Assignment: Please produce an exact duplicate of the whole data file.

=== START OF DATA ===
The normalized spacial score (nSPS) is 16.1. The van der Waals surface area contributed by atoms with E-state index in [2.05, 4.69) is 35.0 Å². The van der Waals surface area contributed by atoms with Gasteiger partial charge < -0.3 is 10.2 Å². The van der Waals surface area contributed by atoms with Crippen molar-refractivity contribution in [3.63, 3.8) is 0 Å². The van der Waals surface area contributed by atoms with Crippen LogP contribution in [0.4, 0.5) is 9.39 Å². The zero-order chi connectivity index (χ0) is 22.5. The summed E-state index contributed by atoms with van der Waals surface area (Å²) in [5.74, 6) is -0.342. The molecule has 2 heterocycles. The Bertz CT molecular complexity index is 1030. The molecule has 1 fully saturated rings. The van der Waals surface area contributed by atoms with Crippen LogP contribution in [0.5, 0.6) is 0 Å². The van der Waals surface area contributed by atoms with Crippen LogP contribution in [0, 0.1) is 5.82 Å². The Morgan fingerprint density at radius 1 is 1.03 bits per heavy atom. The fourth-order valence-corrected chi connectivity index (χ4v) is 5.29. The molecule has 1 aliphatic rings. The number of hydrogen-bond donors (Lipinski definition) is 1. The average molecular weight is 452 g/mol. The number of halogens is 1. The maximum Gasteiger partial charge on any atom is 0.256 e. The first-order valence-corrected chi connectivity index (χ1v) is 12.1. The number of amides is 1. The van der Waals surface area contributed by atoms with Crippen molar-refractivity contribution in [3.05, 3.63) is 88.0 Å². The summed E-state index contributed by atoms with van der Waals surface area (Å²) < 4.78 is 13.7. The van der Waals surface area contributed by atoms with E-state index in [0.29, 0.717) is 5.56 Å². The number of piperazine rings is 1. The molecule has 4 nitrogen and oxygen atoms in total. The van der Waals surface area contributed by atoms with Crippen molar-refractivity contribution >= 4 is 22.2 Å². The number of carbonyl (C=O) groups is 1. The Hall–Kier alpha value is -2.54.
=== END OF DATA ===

The normalized spacial score (nSPS) is 16.1. The van der Waals surface area contributed by atoms with E-state index in [2.05, 4.69) is 35.0 Å². The van der Waals surface area contributed by atoms with Gasteiger partial charge < -0.3 is 10.2 Å². The van der Waals surface area contributed by atoms with Crippen molar-refractivity contribution in [3.63, 3.8) is 0 Å². The van der Waals surface area contributed by atoms with Crippen LogP contribution in [0.4, 0.5) is 9.39 Å². The zero-order chi connectivity index (χ0) is 22.5. The summed E-state index contributed by atoms with van der Waals surface area (Å²) in [5.74, 6) is -0.342. The molecule has 2 heterocycles. The Bertz CT molecular complexity index is 1030. The molecule has 1 fully saturated rings. The van der Waals surface area contributed by atoms with Crippen LogP contribution in [0.5, 0.6) is 0 Å². The van der Waals surface area contributed by atoms with Crippen LogP contribution in [0, 0.1) is 5.82 Å². The Morgan fingerprint density at radius 1 is 1.03 bits per heavy atom. The fourth-order valence-corrected chi connectivity index (χ4v) is 5.29. The molecule has 1 aliphatic rings. The number of hydrogen-bond donors (Lipinski definition) is 1. The average molecular weight is 452 g/mol. The number of halogens is 1. The maximum Gasteiger partial charge on any atom is 0.256 e. The first-order valence-corrected chi connectivity index (χ1v) is 12.1. The number of amides is 1. The van der Waals surface area contributed by atoms with Crippen molar-refractivity contribution in [3.05, 3.63) is 88.0 Å². The summed E-state index contributed by atoms with van der Waals surface area (Å²) < 4.78 is 13.7. The van der Waals surface area contributed by atoms with E-state index in [0.29, 0.717) is 5.56 Å². The number of piperazine rings is 1. The molecule has 4 nitrogen and oxygen atoms in total. The van der Waals surface area contributed by atoms with Crippen molar-refractivity contribution >= 4 is 22.2 Å². The number of carbonyl (C=O) groups is 1. The Hall–Kier alpha value is -2.54.